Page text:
In April of 2017, a gap was identified: in the child protection world and other sectors, there was a disconnect between data and action. The Office of the Special Representative of the Secretary-General on Violence Against Chldren (OSRSG-VAC), the United Nations Children's Fund (UNICEF), and the Secretariat of the Global Partnership to End Violence Against Children (End Violence) joined forces to remedy that gap, convening a group of stakeholders to develop a solution. Together, these partners developed a "multi-stakeholder forum" — in other words, a platform for technical discussions on data, learnings and evidence. Once such findings were presented, practitioners would be equipped with the tools they needed to create effective, comprehensive programs for children, utilizing their networks from the forum to access expert and technical support and advice.
In March 2019, this forum — the Global End Violence Against Children Knowledge Network — came to life.
At the UNICEF Office of Research-Innocenti in Florence, Italy, 40 data experts focused on ending violence against children came together to share research, explore each other's findings, inform programming, and more.
The meeting focused on conversation and consensus building around crucial issues in the field including:
- What data and evidence resources are needed to support countries taking action to end violence against children? How should the evidence community work together to achieve this?
- What tools are currently being used across agencies and places to collect data? How can this be streamlined to assure quality and greater standardization?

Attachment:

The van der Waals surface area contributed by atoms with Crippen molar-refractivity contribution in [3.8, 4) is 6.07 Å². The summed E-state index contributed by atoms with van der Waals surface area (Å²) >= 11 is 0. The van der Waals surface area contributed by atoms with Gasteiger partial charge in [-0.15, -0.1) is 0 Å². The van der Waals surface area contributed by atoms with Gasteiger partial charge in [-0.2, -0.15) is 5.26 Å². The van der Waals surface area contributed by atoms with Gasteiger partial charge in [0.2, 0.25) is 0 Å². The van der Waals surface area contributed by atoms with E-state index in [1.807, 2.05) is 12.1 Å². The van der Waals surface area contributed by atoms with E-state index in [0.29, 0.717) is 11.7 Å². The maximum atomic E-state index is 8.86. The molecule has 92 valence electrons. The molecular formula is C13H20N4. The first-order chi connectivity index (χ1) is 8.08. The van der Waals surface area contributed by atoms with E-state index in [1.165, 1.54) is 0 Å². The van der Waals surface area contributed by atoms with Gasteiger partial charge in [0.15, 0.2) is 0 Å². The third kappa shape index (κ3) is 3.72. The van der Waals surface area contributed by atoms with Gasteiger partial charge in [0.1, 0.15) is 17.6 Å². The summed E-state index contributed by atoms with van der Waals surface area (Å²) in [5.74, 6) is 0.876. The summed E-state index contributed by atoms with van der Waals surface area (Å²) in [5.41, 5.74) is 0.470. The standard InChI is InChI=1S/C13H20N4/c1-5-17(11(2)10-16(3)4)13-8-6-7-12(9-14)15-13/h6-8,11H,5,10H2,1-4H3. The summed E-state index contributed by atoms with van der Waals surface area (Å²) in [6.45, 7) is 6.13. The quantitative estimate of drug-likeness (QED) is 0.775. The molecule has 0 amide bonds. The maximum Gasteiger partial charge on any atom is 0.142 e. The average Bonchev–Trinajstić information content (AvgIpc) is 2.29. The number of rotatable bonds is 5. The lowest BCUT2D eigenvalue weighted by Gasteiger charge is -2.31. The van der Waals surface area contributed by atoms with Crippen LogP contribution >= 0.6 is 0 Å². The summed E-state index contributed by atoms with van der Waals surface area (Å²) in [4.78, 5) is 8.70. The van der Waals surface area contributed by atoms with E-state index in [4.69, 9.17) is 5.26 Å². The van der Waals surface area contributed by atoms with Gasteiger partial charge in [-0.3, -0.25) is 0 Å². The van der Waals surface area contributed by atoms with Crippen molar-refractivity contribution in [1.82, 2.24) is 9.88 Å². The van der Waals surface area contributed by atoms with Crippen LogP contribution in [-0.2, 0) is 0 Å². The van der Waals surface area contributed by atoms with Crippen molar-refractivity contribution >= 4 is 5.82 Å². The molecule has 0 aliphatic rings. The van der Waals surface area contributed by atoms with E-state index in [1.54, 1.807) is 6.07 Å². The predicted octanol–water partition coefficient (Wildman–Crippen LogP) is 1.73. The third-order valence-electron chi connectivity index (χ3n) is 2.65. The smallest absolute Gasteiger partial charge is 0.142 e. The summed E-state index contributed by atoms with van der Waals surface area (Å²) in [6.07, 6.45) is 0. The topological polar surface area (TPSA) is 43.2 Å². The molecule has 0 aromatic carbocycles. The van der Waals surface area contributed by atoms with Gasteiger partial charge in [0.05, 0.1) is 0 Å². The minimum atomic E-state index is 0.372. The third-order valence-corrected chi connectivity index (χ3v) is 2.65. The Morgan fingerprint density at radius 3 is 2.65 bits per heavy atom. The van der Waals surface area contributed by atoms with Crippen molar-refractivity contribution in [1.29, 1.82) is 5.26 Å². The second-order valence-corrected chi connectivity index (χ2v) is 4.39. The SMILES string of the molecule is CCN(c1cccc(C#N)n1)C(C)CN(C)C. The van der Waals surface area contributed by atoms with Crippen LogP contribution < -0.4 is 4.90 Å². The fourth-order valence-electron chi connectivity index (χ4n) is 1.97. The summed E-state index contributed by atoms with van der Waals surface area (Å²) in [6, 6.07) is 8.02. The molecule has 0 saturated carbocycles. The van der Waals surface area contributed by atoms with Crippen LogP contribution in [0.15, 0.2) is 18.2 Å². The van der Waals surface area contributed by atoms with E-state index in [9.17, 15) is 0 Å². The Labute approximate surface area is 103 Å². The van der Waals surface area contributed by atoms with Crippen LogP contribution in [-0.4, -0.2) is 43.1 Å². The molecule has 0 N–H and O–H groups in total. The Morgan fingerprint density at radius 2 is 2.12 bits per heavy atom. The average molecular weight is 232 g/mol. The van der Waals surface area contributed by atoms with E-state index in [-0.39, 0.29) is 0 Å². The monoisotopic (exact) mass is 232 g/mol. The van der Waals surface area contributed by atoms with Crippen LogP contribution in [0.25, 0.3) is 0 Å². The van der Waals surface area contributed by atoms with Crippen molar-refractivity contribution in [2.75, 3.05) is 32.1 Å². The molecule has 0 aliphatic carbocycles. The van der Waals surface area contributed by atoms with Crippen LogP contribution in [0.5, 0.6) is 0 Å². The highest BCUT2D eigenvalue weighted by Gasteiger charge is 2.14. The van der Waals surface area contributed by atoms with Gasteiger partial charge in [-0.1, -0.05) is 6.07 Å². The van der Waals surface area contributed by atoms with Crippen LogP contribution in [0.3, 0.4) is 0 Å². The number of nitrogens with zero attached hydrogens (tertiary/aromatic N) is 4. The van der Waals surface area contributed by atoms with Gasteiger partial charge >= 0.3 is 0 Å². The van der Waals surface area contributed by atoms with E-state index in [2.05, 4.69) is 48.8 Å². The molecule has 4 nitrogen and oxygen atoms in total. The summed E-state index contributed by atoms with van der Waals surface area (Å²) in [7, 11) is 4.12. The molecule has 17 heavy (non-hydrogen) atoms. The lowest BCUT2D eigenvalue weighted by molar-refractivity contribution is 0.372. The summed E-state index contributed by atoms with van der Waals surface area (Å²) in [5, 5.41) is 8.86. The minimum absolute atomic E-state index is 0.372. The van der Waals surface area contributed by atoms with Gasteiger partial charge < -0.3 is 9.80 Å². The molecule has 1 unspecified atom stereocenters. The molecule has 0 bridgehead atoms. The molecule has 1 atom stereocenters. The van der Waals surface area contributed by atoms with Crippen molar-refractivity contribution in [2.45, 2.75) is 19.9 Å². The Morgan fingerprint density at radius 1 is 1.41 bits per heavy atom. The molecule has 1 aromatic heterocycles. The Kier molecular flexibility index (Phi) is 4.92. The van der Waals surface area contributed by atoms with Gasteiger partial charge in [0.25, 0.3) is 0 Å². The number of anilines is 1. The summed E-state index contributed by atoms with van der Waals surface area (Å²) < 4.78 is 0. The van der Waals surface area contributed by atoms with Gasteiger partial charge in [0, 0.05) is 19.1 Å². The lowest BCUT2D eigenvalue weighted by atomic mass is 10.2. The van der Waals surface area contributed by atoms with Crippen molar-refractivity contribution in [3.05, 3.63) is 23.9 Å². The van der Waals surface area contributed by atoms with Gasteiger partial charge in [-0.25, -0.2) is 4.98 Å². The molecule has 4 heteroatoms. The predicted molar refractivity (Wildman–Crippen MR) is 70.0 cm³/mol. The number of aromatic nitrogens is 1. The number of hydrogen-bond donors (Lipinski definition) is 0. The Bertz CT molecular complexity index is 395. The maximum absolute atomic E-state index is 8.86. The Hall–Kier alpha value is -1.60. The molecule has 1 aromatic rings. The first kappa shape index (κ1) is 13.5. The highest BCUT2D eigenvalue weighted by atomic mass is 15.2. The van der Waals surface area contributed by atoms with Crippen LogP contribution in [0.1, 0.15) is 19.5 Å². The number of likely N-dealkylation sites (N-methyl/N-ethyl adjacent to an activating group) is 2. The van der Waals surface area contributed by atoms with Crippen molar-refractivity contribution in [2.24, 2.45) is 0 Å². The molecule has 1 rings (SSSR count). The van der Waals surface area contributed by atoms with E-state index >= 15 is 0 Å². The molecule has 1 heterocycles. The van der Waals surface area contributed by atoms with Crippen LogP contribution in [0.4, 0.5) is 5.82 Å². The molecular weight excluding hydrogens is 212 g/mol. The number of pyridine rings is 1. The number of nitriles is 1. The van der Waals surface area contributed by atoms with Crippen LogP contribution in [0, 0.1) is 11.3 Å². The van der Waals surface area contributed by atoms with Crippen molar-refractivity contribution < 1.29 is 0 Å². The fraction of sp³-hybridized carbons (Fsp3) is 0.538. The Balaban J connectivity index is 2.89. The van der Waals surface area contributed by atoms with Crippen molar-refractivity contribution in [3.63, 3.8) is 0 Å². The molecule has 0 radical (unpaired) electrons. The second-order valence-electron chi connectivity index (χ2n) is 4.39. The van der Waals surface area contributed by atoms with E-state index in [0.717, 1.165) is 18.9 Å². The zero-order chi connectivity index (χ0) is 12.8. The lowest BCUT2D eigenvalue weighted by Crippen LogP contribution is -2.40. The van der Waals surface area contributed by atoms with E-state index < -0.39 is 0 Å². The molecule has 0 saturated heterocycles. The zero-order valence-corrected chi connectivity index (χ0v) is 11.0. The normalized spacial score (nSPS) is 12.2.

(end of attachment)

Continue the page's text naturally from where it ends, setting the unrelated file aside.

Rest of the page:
- What are the gaps in data, evidence and learning, and how can the evidence community work together to address them?
- How can current resources and platforms be linked and enhanced to create a dynamic, useful resource and avoid duplication?
- What actions should be taken to keep this agenda moving forward? What types of agreement or approach could help strengthen the evidence architecture on ending violence against children?
Over the two days of the meeting, participants also discussed:
- The policy and advocacy landscape for evidence on ending violence against children;
- A review of the sources, surveys, services and systems across sectors;
- How to measure and define violence, while taking into account culture and social norms in different contexts;
- Mapping evidence on interventions to reduce violence against children in low- and middle-income countries;
- How to learn from INSPIRE strategies;
- Engaging children in research related to child protection;
- How to share knowledge across countries, organisations and networks;
- And more.